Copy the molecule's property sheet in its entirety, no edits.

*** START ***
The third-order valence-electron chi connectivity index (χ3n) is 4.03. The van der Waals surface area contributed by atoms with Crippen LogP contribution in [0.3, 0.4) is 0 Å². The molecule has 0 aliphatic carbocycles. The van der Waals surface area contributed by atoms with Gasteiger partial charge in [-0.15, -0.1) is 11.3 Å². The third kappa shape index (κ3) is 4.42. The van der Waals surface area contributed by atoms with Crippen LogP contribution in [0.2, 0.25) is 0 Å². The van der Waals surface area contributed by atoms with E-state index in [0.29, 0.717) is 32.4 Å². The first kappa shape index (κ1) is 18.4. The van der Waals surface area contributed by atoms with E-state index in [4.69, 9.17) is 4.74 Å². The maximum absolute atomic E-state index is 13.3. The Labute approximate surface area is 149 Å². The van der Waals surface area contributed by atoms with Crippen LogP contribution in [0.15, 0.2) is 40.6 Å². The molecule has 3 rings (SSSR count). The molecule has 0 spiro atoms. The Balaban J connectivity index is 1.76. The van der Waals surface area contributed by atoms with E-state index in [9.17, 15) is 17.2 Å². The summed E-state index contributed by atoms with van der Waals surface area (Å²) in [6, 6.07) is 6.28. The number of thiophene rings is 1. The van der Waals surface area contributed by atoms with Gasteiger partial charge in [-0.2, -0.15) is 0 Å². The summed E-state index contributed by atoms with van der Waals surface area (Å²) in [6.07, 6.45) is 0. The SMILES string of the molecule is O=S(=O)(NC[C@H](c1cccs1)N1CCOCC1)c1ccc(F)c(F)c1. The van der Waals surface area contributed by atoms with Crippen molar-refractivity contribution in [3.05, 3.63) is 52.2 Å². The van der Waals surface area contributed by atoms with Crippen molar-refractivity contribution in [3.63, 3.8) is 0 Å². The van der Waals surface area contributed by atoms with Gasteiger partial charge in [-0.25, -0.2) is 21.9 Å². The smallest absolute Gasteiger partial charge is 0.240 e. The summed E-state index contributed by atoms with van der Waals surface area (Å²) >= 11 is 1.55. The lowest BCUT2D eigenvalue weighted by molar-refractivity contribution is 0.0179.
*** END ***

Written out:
The third-order valence-electron chi connectivity index (χ3n) is 4.03. The van der Waals surface area contributed by atoms with Crippen LogP contribution in [0.3, 0.4) is 0 Å². The molecule has 0 aliphatic carbocycles. The van der Waals surface area contributed by atoms with Gasteiger partial charge in [-0.15, -0.1) is 11.3 Å². The third kappa shape index (κ3) is 4.42. The van der Waals surface area contributed by atoms with Crippen LogP contribution in [0.2, 0.25) is 0 Å². The van der Waals surface area contributed by atoms with E-state index in [0.29, 0.717) is 32.4 Å². The first kappa shape index (κ1) is 18.4. The van der Waals surface area contributed by atoms with E-state index in [4.69, 9.17) is 4.74 Å². The maximum absolute atomic E-state index is 13.3. The Labute approximate surface area is 149 Å². The van der Waals surface area contributed by atoms with Crippen LogP contribution in [0.15, 0.2) is 40.6 Å². The molecule has 3 rings (SSSR count). The molecule has 0 spiro atoms. The Balaban J connectivity index is 1.76. The van der Waals surface area contributed by atoms with E-state index in [9.17, 15) is 17.2 Å². The summed E-state index contributed by atoms with van der Waals surface area (Å²) in [6, 6.07) is 6.28. The number of thiophene rings is 1. The van der Waals surface area contributed by atoms with Gasteiger partial charge in [-0.2, -0.15) is 0 Å². The summed E-state index contributed by atoms with van der Waals surface area (Å²) in [6.07, 6.45) is 0. The SMILES string of the molecule is O=S(=O)(NC[C@H](c1cccs1)N1CCOCC1)c1ccc(F)c(F)c1. The van der Waals surface area contributed by atoms with Crippen molar-refractivity contribution in [3.05, 3.63) is 52.2 Å². The van der Waals surface area contributed by atoms with Crippen molar-refractivity contribution in [3.63, 3.8) is 0 Å². The van der Waals surface area contributed by atoms with Gasteiger partial charge in [-0.25, -0.2) is 21.9 Å². The smallest absolute Gasteiger partial charge is 0.240 e. The summed E-state index contributed by atoms with van der Waals surface area (Å²) >= 11 is 1.55. The lowest BCUT2D eigenvalue weighted by molar-refractivity contribution is 0.0179.